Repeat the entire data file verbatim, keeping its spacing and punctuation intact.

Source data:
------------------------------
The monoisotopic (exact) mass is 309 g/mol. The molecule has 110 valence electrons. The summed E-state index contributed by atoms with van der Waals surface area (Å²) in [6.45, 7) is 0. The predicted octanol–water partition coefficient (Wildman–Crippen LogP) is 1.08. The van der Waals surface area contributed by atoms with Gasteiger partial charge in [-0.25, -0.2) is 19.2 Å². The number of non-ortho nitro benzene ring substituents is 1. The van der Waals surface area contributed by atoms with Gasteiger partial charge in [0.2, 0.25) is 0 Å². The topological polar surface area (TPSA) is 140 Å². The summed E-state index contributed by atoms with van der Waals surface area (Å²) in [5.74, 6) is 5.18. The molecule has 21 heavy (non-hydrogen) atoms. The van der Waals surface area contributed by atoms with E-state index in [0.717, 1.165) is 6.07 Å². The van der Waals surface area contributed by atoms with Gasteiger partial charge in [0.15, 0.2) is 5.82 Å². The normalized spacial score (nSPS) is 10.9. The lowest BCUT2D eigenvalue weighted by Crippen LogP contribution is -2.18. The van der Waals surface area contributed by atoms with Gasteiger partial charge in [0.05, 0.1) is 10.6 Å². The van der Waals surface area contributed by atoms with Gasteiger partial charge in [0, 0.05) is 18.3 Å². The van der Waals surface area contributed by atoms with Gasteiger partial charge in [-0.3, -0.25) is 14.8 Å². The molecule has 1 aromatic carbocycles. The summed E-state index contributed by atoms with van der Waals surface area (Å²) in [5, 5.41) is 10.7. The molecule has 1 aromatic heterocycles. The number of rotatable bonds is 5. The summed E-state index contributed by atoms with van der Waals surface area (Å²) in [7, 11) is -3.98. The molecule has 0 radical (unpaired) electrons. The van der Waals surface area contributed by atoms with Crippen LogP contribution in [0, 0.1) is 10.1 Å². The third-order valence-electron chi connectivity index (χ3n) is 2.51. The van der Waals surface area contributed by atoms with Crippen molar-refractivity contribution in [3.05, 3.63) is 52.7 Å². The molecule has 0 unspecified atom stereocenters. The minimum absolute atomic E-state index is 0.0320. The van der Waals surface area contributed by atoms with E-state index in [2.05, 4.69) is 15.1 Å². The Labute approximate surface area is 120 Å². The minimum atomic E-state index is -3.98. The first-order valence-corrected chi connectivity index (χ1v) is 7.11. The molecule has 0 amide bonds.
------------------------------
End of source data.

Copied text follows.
The monoisotopic (exact) mass is 309 g/mol. The molecule has 110 valence electrons. The summed E-state index contributed by atoms with van der Waals surface area (Å²) in [6.45, 7) is 0. The predicted octanol–water partition coefficient (Wildman–Crippen LogP) is 1.08. The van der Waals surface area contributed by atoms with Gasteiger partial charge in [-0.25, -0.2) is 19.2 Å². The number of non-ortho nitro benzene ring substituents is 1. The van der Waals surface area contributed by atoms with Gasteiger partial charge in [0.2, 0.25) is 0 Å². The topological polar surface area (TPSA) is 140 Å². The summed E-state index contributed by atoms with van der Waals surface area (Å²) in [5.74, 6) is 5.18. The molecule has 21 heavy (non-hydrogen) atoms. The van der Waals surface area contributed by atoms with E-state index in [0.717, 1.165) is 6.07 Å². The van der Waals surface area contributed by atoms with Gasteiger partial charge in [0.15, 0.2) is 5.82 Å². The normalized spacial score (nSPS) is 10.9. The lowest BCUT2D eigenvalue weighted by Crippen LogP contribution is -2.18. The van der Waals surface area contributed by atoms with Gasteiger partial charge in [0.05, 0.1) is 10.6 Å². The van der Waals surface area contributed by atoms with Gasteiger partial charge in [0, 0.05) is 18.3 Å². The van der Waals surface area contributed by atoms with Gasteiger partial charge in [-0.3, -0.25) is 14.8 Å². The molecule has 1 aromatic carbocycles. The summed E-state index contributed by atoms with van der Waals surface area (Å²) in [5, 5.41) is 10.7. The molecule has 1 aromatic heterocycles. The number of rotatable bonds is 5. The summed E-state index contributed by atoms with van der Waals surface area (Å²) in [7, 11) is -3.98. The molecule has 0 radical (unpaired) electrons. The van der Waals surface area contributed by atoms with Crippen LogP contribution in [0, 0.1) is 10.1 Å². The third-order valence-electron chi connectivity index (χ3n) is 2.51. The van der Waals surface area contributed by atoms with Crippen molar-refractivity contribution in [3.05, 3.63) is 52.7 Å². The molecule has 0 unspecified atom stereocenters. The minimum absolute atomic E-state index is 0.0320. The van der Waals surface area contributed by atoms with E-state index in [2.05, 4.69) is 15.1 Å². The Labute approximate surface area is 120 Å². The minimum atomic E-state index is -3.98. The first-order valence-corrected chi connectivity index (χ1v) is 7.11. The molecule has 0 amide bonds.